- Peter May, Celtics reporter, ESPNBoston.com
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BOSTON -- The stands had begun to empty, the game was lost and TD Garden was maybe half-full (or half-empty, depending on whether or not you are an Eeyore) when the chant began: "Let's go, Celtics!"
The chanters kept it up right until the final horn of Game 6. They were clearly trying to start the ball rolling for Saturday night's Game 7 in Miami, or so it seemed. But here's what else they might have been doing: saying goodbye.
That was my thought, anyway, as I watched them cheer on a team that had been embarrassed on its own floor, blowing a chance to advance to the NBA Finals. Yes, there is another chance in Game 7 -- and that was the Celtics' mantra following Game 6 -- but we all have to realize and recognize that we may have seen the last of Ray Allen and Kevin Garnett wearing the green and white in Boston. The two are in the final year of their respective contracts and the economics of the time make it highly unlikely both will be back.
Neither player wanted to go there after Thursday night's loss and both went out of their way to salute the fans who remained to the bitter end. There is still another game and, given the way this series has gone, can you rule out anything Saturday night? You can get whiplash trying to figure out this one.
Writing the obit for the Second Big Three has been almost a cottage industry over the past three years. They were supposedly on their last run in 2010, but then a completely unexpected playoff burst made it feasible to bring Allen back. They looked to be done after last season's playoff loss to Miami, partly due to the strong sentiment at the time that there wouldn't be an NBA season in 2011-12.
When there was a season, one that began on Christmas Day, Garnett was out of shape. Allen battled ankle injuries and was supposedly all but traded to Memphis. There was another report that Paul Pierce was offered to New Jersey. But when the dust cleared on March 16, they were still all here.
As was the case in 2010, the Celtics embarked on yet another implausible playoff run. They looked in good shape for another berth in the NBA Finals (the third in five years for this crew) before getting crushed Thursday.
Now the Celtics have to win in Miami -- again -- if they want to keep it going. Could it happen? Sure it could. According to the stats folks at the Elias Sports Bureau, teams that lost Game 6 at home with 3-2 series leads are 11-18 in Game 7. That's a lot better than I would have thought.
Just this year, the Los Angeles Clippers, leading 3-2, lost Game 6 at home in their first-round series against Memphis. They recovered to win Game 7 on the road. LeBron James himself might remember that his 2006 Cavaliers led the Pistons 3-2 before dropping Game 6 at home and then getting drubbed in Game 7, scoring only 61 points. (He got revenge the next year in big way.)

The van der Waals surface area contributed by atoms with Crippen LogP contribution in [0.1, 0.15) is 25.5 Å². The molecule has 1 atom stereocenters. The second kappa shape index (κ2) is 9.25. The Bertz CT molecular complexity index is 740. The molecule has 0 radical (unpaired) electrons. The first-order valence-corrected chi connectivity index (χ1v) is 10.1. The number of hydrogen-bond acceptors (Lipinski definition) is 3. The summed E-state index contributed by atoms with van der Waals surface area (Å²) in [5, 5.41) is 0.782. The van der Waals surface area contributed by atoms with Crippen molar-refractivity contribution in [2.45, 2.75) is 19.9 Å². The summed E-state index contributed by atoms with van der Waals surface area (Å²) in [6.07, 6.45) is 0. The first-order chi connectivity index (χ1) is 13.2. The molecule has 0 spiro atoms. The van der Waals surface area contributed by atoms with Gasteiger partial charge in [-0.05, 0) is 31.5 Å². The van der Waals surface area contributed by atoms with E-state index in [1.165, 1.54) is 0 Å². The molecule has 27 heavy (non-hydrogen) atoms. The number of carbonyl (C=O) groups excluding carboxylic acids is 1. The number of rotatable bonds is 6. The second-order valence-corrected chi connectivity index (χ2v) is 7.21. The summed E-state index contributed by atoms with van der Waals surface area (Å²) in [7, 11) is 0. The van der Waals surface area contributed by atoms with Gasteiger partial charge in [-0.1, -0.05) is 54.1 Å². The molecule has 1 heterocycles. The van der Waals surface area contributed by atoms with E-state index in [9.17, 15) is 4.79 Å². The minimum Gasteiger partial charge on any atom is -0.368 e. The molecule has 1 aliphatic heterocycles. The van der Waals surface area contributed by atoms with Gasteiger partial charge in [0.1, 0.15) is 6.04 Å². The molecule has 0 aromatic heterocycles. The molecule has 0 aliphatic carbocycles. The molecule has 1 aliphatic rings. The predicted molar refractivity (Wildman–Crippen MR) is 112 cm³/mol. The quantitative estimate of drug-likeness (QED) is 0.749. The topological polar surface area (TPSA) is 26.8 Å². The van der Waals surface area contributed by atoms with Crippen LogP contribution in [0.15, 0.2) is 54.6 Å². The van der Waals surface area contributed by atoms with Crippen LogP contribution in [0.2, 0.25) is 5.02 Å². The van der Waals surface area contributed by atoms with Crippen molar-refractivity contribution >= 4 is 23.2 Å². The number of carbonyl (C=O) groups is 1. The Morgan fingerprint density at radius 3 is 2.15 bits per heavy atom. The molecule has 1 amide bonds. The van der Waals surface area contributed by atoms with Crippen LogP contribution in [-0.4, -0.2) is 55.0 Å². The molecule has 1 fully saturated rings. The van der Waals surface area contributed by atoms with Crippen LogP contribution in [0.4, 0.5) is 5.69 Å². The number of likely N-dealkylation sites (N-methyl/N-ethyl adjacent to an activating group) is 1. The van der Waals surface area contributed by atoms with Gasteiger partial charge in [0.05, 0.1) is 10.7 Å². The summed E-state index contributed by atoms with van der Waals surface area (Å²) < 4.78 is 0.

So it can happen. The 1974 Celtics are one of those 11 teams that dropped Game 6 at home and won Game 7 on the road. This came in the NBA Finals against the Milwaukee Bucks, a weird series in which the road team won five times, including the final four games.
"We lost Game 6 on a great play by a great player," said Tom Heinsohn, the coach of the 1974 Celtics, referring to a sky hook from Kareem Abdul-Jabbar that enabled the Bucks to win 102-101 in double-overtime.
"Just like this guy," he said, referring to James.
There was doom and gloom everywhere in Boston following the heart-breaker. Fans had circled the court and were preparing to storm the parquet when Abdul-Jabbar drove a dagger through their collective hearts.
"We didn't get upset. We didn't get down," Heinsohn said. "We sat around the next day and decided we were going to do something we hadn't done all series, or anytime we played them. We were going to double-team Kareem and make Cornell Warner beat us. I wasn't all that crazy about it, but it caught them by surprise and it worked. We got up big early and we coasted."
Final score, Boston 102, Milwaukee 87.
Abdul-Jabbar averaged 33.7 points over the first six games. He finished with 26 in Game 7. It marked the last time the Bucks advanced to the NBA Finals.
Does Doc Rivers have any kind of surprise in store for the redoubtable James? He could switch the traps he has been using on Dwyane Wade and make James give up the ball. But that might actually be counter-productive because James is a terrific passer and, well, Wade and the improving Chris Bosh aren't exactly Cornell Warner.
Rivers, on a conference call Friday, said he was open to changing defensive schemes if James erupted again, but quickly added, "We have to do it our way, first, and better. There's a better defense we can play -- the one we always play. But if we have to do something else, we'll do it."
The Celtics will stay on message. They will try to be more forceful and more focused. They've played well enough to win three times in this series. But they need one more to keep the Big Three going for yet another playoff series and to send James packing for the third time in the last five years.
If it doesn't happen, the lasting memory for the players who will not be back next season might not be the 19-point drubbing they absorbed, an opportunity lost. No, it might well be the bellowing from the well-wishers in the stands.
Yes, they want to keep it going, too.
But they also wanted to say something else: Thanks for five great years. It was one special ride.
We've been down this road before, but Saturday could finally be the end of the Big Three.